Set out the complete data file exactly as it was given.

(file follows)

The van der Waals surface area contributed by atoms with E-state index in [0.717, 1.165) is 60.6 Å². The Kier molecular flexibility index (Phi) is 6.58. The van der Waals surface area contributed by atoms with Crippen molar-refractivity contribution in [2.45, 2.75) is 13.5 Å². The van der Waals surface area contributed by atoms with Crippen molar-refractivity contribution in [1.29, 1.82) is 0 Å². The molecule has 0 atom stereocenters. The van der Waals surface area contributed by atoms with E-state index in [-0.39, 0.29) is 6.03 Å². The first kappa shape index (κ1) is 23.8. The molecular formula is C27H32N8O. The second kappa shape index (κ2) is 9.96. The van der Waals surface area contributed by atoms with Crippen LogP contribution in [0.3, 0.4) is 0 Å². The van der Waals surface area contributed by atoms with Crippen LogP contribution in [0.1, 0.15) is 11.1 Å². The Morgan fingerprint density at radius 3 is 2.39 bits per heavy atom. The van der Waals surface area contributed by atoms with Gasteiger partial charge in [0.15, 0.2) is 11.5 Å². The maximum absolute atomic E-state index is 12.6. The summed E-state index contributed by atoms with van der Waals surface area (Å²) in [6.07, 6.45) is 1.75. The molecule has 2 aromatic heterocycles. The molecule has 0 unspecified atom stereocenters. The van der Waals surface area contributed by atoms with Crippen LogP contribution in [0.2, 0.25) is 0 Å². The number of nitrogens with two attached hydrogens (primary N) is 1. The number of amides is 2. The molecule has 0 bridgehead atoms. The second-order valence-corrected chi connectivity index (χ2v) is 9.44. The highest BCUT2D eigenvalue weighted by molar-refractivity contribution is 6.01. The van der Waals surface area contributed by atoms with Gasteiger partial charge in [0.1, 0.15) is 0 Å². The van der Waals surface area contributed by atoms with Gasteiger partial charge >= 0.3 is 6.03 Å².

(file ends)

The van der Waals surface area contributed by atoms with E-state index in [0.717, 1.165) is 60.6 Å². The Kier molecular flexibility index (Phi) is 6.58. The van der Waals surface area contributed by atoms with Crippen molar-refractivity contribution in [2.45, 2.75) is 13.5 Å². The van der Waals surface area contributed by atoms with Crippen molar-refractivity contribution in [1.29, 1.82) is 0 Å². The molecule has 0 atom stereocenters. The van der Waals surface area contributed by atoms with E-state index in [-0.39, 0.29) is 6.03 Å². The first kappa shape index (κ1) is 23.8. The molecular formula is C27H32N8O. The second kappa shape index (κ2) is 9.96. The van der Waals surface area contributed by atoms with Crippen LogP contribution in [0.3, 0.4) is 0 Å². The van der Waals surface area contributed by atoms with Crippen LogP contribution in [0.1, 0.15) is 11.1 Å². The Morgan fingerprint density at radius 3 is 2.39 bits per heavy atom. The van der Waals surface area contributed by atoms with Gasteiger partial charge in [0.15, 0.2) is 11.5 Å². The maximum absolute atomic E-state index is 12.6. The summed E-state index contributed by atoms with van der Waals surface area (Å²) in [6.07, 6.45) is 1.75. The molecule has 2 aromatic heterocycles. The molecule has 0 unspecified atom stereocenters. The van der Waals surface area contributed by atoms with Crippen LogP contribution in [0.2, 0.25) is 0 Å². The number of nitrogens with two attached hydrogens (primary N) is 1. The number of amides is 2. The molecule has 0 bridgehead atoms. The second-order valence-corrected chi connectivity index (χ2v) is 9.44. The highest BCUT2D eigenvalue weighted by molar-refractivity contribution is 6.01. The van der Waals surface area contributed by atoms with Gasteiger partial charge in [0.1, 0.15) is 0 Å². The van der Waals surface area contributed by atoms with Gasteiger partial charge >= 0.3 is 6.03 Å².